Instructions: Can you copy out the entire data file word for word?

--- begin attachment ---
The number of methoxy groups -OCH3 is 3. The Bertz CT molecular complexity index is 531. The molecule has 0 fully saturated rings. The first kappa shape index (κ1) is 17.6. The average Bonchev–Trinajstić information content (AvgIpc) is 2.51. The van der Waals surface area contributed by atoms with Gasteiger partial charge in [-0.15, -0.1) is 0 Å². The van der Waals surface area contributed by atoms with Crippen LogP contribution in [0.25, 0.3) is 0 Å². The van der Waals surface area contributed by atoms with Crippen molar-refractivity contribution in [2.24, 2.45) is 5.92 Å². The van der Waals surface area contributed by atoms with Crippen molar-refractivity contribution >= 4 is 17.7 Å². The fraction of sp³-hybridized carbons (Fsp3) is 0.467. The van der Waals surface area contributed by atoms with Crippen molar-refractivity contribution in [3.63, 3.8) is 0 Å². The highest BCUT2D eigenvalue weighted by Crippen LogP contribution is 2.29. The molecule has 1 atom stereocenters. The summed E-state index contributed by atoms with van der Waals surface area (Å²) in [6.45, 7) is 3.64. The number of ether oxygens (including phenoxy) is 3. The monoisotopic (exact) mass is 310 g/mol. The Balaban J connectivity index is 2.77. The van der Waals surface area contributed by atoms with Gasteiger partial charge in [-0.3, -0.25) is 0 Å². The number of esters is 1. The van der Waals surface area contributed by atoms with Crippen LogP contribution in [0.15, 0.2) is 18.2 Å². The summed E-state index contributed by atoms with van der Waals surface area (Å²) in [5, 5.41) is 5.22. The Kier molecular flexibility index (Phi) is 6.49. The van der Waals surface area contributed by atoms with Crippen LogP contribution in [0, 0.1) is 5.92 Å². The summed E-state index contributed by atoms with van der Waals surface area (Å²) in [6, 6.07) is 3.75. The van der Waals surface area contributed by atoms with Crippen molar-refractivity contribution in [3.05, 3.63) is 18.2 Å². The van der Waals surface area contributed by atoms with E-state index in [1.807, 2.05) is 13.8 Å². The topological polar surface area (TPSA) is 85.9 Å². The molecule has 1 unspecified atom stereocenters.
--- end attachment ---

The number of methoxy groups -OCH3 is 3. The Bertz CT molecular complexity index is 531. The molecule has 0 fully saturated rings. The first kappa shape index (κ1) is 17.6. The average Bonchev–Trinajstić information content (AvgIpc) is 2.51. The van der Waals surface area contributed by atoms with Gasteiger partial charge in [-0.15, -0.1) is 0 Å². The van der Waals surface area contributed by atoms with Crippen LogP contribution in [0.25, 0.3) is 0 Å². The van der Waals surface area contributed by atoms with Crippen molar-refractivity contribution in [2.24, 2.45) is 5.92 Å². The van der Waals surface area contributed by atoms with Crippen molar-refractivity contribution >= 4 is 17.7 Å². The fraction of sp³-hybridized carbons (Fsp3) is 0.467. The van der Waals surface area contributed by atoms with Crippen molar-refractivity contribution in [3.63, 3.8) is 0 Å². The highest BCUT2D eigenvalue weighted by Crippen LogP contribution is 2.29. The molecule has 1 atom stereocenters. The summed E-state index contributed by atoms with van der Waals surface area (Å²) in [6.45, 7) is 3.64. The number of ether oxygens (including phenoxy) is 3. The monoisotopic (exact) mass is 310 g/mol. The Balaban J connectivity index is 2.77. The van der Waals surface area contributed by atoms with Gasteiger partial charge in [-0.3, -0.25) is 0 Å². The number of esters is 1. The van der Waals surface area contributed by atoms with Crippen LogP contribution in [0.15, 0.2) is 18.2 Å². The summed E-state index contributed by atoms with van der Waals surface area (Å²) in [5, 5.41) is 5.22. The Kier molecular flexibility index (Phi) is 6.49. The van der Waals surface area contributed by atoms with Crippen LogP contribution in [0, 0.1) is 5.92 Å². The summed E-state index contributed by atoms with van der Waals surface area (Å²) in [6, 6.07) is 3.75. The van der Waals surface area contributed by atoms with Crippen molar-refractivity contribution in [3.05, 3.63) is 18.2 Å². The van der Waals surface area contributed by atoms with E-state index in [1.807, 2.05) is 13.8 Å². The topological polar surface area (TPSA) is 85.9 Å². The molecule has 1 unspecified atom stereocenters.